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Philip i hadn't seen anywhere in my searching a reference to using physical cores minus 1 for vCPU allocation.  Whats the logic behind this?  Is it effectively keeping a core free for the host?
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by:Jeffrey Kane - TechSoEasy
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If you've been running fine with 12GB, then definitely you will be okay with 14GB for your VM.

The reason you may have had trouble assigning 14GB to each VM is related to what Philip said about NUMA above.  Your machine may have 32GB, but there are only 16GB per processor.  If you assign the VM to a specific processor then it will only have 16GB available and if your host is taking up a couple, then it won't have quite enough to give you 14GB.

This is why in a small environment, I generally just let Hyper-V handle things in the default manner.  Because with only 10 users, I doubt you will experience any performance issues which would require you to do any additional fine tuning.
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Thanks, but i did just let hyper-v do everything.  I set up the first VM with 14GB, and all other settings default.  then I tried to set up another VM with 14GB and it wouldnt let me do it, hence dropping it back to 12.  As I said I'm sure there is a way to fix that, i just haven't got around to researching it yet :)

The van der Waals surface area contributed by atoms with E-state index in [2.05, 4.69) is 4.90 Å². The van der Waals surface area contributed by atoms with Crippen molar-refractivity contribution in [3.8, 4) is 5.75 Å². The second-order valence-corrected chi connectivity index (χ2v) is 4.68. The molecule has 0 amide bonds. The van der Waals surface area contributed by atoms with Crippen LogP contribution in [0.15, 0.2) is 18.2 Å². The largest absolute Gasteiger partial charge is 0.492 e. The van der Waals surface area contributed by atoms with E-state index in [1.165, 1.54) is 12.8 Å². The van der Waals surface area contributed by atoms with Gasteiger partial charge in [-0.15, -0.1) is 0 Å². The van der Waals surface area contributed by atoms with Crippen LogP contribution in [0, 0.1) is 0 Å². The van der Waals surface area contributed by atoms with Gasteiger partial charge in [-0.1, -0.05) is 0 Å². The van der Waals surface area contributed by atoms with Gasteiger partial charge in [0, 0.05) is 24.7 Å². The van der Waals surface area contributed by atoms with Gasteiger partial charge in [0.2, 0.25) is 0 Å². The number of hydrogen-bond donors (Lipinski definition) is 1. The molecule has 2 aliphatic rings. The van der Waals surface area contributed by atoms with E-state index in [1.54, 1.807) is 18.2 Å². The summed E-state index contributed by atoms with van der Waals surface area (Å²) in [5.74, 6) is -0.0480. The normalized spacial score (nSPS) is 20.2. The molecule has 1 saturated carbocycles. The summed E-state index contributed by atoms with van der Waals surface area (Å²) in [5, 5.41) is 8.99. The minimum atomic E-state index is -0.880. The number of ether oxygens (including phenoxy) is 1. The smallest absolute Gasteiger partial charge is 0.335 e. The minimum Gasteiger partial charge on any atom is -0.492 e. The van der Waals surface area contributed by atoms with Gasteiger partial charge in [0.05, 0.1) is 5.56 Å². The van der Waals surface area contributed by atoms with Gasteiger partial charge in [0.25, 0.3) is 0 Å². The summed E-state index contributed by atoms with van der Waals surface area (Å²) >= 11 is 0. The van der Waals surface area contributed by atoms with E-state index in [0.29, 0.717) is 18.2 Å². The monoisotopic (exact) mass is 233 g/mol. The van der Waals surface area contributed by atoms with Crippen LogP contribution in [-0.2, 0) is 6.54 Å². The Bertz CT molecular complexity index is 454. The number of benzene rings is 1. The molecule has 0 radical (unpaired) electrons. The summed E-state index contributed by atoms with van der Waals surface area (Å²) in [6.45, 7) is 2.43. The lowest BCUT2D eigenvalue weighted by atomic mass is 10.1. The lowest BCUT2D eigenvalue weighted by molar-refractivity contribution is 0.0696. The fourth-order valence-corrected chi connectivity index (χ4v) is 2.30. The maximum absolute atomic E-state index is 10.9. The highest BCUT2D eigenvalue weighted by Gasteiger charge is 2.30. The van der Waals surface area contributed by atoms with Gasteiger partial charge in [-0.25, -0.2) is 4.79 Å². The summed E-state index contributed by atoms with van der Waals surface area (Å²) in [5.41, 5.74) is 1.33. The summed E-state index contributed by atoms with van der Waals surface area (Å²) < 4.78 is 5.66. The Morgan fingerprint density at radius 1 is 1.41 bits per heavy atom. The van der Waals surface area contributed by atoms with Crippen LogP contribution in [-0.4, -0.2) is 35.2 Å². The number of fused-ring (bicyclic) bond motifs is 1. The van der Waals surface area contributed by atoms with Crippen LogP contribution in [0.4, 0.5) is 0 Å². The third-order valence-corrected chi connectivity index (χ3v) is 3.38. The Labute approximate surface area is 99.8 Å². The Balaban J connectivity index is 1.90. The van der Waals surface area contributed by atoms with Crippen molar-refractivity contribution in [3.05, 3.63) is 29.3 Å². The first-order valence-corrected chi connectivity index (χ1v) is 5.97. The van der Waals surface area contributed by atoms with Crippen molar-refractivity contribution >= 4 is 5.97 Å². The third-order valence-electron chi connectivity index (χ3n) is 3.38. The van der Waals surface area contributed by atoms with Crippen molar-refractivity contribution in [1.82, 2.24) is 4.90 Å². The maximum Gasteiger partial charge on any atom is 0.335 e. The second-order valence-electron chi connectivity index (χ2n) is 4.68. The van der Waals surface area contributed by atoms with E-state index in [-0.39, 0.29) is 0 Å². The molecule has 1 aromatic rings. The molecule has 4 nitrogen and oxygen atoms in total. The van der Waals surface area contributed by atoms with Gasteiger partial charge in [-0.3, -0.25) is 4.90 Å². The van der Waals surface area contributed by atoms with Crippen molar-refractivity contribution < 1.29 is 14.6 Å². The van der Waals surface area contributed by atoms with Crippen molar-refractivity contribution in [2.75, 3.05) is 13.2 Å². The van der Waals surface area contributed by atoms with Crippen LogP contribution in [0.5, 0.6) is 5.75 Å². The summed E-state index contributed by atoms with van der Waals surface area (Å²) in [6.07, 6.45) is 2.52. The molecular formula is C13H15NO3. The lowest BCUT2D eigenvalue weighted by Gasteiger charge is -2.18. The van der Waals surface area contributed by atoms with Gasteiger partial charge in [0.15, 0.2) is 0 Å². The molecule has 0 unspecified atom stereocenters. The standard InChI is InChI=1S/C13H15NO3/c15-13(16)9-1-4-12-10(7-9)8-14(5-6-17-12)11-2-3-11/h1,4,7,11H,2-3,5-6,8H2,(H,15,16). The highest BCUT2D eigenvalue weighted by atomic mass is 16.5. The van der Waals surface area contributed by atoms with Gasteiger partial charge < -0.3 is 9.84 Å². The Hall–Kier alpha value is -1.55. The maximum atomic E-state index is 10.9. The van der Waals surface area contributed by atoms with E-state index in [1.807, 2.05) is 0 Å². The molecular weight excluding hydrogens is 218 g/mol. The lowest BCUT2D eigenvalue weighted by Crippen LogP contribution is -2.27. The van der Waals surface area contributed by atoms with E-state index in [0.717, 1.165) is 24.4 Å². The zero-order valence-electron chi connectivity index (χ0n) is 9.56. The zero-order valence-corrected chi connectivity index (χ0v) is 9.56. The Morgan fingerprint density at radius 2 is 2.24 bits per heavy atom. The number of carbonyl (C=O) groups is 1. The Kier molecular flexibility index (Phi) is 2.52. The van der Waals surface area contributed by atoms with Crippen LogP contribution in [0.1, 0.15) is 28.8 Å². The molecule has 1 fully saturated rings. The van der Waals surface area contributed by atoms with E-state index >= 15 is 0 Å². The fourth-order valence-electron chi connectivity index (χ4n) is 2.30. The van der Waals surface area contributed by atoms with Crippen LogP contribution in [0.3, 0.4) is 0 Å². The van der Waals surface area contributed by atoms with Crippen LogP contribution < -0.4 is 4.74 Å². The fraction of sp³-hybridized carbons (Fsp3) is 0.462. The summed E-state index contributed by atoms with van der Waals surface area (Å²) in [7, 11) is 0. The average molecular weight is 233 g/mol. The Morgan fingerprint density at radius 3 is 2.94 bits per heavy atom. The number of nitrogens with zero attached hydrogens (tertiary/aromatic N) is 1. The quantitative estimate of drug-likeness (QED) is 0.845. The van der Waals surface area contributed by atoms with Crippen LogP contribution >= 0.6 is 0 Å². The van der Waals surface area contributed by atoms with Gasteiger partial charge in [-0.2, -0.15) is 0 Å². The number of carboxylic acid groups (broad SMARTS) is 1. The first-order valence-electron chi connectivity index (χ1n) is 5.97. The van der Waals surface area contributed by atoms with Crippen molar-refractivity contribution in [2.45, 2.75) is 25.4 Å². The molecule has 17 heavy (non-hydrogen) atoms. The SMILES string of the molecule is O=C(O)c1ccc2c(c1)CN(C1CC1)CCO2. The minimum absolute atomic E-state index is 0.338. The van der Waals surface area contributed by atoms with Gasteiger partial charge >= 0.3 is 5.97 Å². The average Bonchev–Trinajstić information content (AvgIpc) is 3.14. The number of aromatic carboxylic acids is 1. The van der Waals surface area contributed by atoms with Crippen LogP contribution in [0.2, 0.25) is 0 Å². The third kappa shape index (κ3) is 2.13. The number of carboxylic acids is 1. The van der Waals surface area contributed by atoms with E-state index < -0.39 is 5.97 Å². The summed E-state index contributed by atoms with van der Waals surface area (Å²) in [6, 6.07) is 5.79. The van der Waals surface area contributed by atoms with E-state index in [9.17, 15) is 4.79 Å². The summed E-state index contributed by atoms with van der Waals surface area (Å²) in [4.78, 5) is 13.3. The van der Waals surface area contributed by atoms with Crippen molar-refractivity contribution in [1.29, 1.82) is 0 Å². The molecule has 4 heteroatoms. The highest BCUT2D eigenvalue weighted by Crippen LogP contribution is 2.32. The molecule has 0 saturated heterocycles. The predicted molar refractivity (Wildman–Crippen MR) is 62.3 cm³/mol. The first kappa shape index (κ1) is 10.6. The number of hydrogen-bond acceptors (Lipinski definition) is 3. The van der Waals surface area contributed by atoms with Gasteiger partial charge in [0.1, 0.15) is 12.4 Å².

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by:Jeffrey Kane - TechSoEasy
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I just explained above why you couldn't do it... what more do you need to research?
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by:Philip Elder
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Our practice of #Cores - 1 for total vCPUs comes from a few things.

One was a Hyper-V performance discussion via TechEd about 5 years ago that is no longer available. In that discussion we learned that the CPU pipeline must process VM threads (vCPUs) in parallel through the entire pipeline (CLOCK_WATCHDOG_TIMEOUT was the result of threads getting out of sync blog post).

Also in that discussion was how the pipeline juggles the various thread sets for each VM.

Essentially, the CPU pipeline scheduler has a little more room to work when there is at least one core available.

Philip